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  • Contributors

Audrey Chapman is Director, Science and Human Rights, American Association for the Advancement of Science. She received a Ph.D. in Public Law and Government from Columbia University and graduate degrees in theological ethics from New York Theological Seminary and Union Theological Seminary. Economic, social, and cultural rights are a major research interest. In 1993 she served as the rapporteur for the United Nations seminar on appropriate indicators to measure achievements in the progressive realization of economic, social, and cultural rights. She is the author, coauthor, or editor of nine books, the most recent of which is Health Care Reform: A Human Rights Approach (Georgetown University Press, 1994).

Tom J. Farer is a Grazier Fellow, Professor and Director of the Joint-Degree Program in Law and International Relations at The American University. He is former legal consultant to the United Nations operation in Somalia.

Dr. Geoff Gilbert is a Senior Lecturer in the Department of Law and the Human Rights Centre at the University of Essex. He is Director of the LL.M. in International Human Rights Law. His research interests relate generally to the individual and groups in international law. His publications include Aspects of Extradition Law (Martinus Nijihoff, 1991) and several articles on international criminal law, the root causes of refugee flows, and the rights needed by minority groups. He is on the editorial board of the World Report on Freedom of Thought, Religion, Conscience and Belief (Routledge, 1996).

Ronald Paul Hill is Professor & Chairperson of Marketing, College of Commerce and Finance, Villanova University. He has published widely in consumer, law, and social science journals on homelessness, Aboriginal land rights, abortion, gun control, AIDS, political advertising, fetal tissue research, as well as other social/public policy issues. He is the Editor of the 1996 Sage volume titled Marketing and Consumer Research in the Public Interest.

Evelyn Kallen is Professor Emeritus of Social Science and Anthropology at York University in Toronto. Her research efforts, over more than two decades, have resulted in numerous publications focussing on racism, ethnicity and ethnic identity, nonethnic minorities, multiple minority status, and human rights and public policy. Her abiding interest in human rights issues in the Canadian context has led to a current focus on minority rights, particularly the rights of aboriginal peoples, ethnocultural and racial minorities, and members of nonethnic minorities, such as persons with disabilities and gay and lesbian persons. In recognition of her scholarly contributions to the area of minority rights, in 1989, Dr. Kallen was elected as a fellow of the Royal Society of Canada. In the same year, she was appointed to the position of honorary Chair in Human Rights at the Human Rights Research & Education Centre, University of Ottawa, for 1989–1990. From January through March 1992 Dr. Kallen was in residence at the Human Rights Centre, University of [End Page 246] New South Wales (Sydney, Australia) where she carried out preliminary research for a comparative study of minorities and human rights in Australia and in Canada. Most recently, Dr. Kallen has completed the second edition of her 1982 book, Ethnicity & Human Rights in Canada (Oxford University Press, 1995).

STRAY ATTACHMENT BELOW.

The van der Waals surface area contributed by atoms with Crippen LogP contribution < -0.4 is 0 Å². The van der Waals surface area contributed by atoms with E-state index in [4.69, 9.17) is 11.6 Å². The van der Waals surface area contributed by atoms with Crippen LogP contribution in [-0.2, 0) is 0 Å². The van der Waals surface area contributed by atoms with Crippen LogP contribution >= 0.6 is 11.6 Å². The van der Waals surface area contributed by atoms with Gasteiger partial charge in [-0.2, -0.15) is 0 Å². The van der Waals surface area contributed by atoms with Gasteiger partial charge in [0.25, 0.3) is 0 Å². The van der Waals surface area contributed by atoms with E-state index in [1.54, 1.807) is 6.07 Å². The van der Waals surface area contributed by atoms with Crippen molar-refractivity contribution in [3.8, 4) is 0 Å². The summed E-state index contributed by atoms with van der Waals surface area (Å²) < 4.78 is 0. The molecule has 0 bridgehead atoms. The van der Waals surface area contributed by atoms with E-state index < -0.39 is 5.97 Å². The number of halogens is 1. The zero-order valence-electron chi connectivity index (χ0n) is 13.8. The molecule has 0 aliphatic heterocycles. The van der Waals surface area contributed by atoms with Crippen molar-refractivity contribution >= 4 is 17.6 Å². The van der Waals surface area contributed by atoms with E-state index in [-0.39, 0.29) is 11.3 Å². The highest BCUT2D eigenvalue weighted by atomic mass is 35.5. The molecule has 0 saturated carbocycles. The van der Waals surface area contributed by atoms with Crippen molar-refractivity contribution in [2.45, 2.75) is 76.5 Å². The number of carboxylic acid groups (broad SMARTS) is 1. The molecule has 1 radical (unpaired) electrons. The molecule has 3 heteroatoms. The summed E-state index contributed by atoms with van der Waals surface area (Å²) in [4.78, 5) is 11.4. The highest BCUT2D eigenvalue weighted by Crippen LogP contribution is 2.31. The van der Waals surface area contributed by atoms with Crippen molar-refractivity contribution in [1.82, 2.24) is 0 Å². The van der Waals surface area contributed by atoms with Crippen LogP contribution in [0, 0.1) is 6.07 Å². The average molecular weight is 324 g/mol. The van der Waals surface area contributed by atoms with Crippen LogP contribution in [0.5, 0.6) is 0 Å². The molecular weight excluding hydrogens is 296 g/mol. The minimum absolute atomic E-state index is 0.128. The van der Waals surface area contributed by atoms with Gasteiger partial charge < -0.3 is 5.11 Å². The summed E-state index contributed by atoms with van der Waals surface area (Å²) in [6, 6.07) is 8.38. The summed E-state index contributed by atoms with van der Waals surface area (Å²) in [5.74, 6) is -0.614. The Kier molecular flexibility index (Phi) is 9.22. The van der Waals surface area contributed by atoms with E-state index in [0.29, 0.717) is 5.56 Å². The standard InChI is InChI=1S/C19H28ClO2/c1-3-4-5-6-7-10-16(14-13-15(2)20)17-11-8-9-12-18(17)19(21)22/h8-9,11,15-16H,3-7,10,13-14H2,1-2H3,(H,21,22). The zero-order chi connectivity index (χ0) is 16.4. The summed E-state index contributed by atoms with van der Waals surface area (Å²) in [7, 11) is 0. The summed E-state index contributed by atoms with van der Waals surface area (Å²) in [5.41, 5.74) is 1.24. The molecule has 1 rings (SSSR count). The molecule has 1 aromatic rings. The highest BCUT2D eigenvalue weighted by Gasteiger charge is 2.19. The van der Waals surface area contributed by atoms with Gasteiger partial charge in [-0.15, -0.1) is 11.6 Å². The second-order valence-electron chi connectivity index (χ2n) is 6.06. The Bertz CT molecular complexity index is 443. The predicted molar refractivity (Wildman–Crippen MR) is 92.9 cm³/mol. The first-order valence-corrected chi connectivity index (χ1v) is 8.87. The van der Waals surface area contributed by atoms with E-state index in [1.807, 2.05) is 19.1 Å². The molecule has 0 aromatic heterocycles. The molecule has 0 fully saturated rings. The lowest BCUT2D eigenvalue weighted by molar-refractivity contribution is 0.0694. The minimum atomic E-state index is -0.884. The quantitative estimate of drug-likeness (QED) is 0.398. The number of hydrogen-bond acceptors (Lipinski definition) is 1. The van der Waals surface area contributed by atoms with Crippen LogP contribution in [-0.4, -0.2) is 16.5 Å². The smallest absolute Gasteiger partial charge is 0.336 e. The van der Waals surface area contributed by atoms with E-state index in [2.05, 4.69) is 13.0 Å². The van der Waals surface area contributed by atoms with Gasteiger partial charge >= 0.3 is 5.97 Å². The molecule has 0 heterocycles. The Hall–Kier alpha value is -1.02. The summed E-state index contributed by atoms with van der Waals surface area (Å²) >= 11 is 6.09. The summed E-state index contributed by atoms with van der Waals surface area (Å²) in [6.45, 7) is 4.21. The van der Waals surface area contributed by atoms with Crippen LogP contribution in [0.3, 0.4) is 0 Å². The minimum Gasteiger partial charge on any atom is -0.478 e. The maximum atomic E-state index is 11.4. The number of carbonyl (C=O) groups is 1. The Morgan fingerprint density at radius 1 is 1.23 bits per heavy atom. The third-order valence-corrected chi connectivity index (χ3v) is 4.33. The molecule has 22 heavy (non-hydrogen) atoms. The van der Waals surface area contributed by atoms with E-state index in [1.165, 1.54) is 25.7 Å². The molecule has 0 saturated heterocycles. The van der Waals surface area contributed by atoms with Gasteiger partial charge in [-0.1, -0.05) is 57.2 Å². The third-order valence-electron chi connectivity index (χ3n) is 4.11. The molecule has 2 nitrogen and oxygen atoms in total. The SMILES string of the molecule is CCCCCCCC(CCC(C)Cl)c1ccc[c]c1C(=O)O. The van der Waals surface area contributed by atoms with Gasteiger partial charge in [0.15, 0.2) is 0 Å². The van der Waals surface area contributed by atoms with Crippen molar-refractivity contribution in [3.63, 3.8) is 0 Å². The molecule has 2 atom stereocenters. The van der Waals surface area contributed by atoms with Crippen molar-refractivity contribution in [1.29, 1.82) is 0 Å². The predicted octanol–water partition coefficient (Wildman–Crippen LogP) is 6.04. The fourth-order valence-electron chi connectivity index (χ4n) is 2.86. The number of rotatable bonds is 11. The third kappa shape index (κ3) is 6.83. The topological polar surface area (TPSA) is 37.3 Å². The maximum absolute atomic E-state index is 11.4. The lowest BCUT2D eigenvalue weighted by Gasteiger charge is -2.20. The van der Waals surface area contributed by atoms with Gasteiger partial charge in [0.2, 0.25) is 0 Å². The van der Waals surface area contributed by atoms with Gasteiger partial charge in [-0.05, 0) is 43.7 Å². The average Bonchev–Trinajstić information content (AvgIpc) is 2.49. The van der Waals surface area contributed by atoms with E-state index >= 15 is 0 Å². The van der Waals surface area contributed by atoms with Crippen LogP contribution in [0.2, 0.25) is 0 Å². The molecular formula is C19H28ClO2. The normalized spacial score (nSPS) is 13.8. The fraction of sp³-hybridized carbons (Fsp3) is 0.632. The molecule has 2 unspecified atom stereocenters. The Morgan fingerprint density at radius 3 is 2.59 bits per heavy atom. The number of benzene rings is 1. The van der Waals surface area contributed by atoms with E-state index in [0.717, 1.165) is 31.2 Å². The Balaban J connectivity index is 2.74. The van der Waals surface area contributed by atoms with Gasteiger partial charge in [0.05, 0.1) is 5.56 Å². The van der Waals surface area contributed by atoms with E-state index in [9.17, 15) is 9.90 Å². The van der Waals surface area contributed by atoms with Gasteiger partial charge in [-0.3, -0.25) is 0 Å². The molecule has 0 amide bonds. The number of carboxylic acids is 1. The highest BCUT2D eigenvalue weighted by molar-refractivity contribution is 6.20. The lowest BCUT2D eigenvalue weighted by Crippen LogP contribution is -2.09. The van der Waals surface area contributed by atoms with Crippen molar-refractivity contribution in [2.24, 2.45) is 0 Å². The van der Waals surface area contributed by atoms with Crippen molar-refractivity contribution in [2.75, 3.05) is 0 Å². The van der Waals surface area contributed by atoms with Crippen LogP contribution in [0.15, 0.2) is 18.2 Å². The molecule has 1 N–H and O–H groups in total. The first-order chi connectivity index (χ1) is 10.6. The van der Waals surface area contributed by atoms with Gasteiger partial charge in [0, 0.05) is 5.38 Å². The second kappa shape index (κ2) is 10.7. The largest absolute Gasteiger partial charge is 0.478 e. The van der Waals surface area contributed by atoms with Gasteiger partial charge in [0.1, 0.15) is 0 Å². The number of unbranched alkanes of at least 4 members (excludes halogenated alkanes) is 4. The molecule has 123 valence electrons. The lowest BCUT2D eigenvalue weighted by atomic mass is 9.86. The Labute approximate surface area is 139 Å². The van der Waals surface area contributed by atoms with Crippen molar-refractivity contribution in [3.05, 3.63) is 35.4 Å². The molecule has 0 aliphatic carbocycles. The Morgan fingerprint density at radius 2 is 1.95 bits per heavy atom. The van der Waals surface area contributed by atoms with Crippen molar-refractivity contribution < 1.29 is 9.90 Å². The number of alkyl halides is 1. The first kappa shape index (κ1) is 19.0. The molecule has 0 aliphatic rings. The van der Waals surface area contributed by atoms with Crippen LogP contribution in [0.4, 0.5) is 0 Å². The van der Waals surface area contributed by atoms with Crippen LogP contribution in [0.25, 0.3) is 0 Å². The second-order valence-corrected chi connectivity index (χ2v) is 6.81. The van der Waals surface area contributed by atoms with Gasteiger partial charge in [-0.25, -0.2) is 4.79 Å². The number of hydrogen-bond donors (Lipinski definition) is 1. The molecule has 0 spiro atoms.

Sandi Macan is an MBA student at Villanova University and a former employee of CITE, an educational training center for the economically disadvantaged.

Dianne Otto lectures in international law and criminal law at the University of Melbourne in Australia. She has a long-standing interest in human rights and is currently actively involved with Amnesty International Australia. Prior to entering the legal profession, she worked in the nongovernmental sector in Australia developing community responses to a wide range of human rights violations including domestic violence, youth homelessness, and the difficulties faced by those with psychiatric disabilities.

Douglas Sanders is Professor of Law at the University of British Columbia in Vancouver, Canada. He teaches and publishes in the areas of indigenous peoples, international human rights law, and lesbian and gay rights. He has been involved with indigenous legal issues in Canada since 1965, as well as working with the World Council of Indigenous Peoples after its formation in 1975. He has done comparative work on indigenous and tribal issues, including a recent study on tribal policy in India for...

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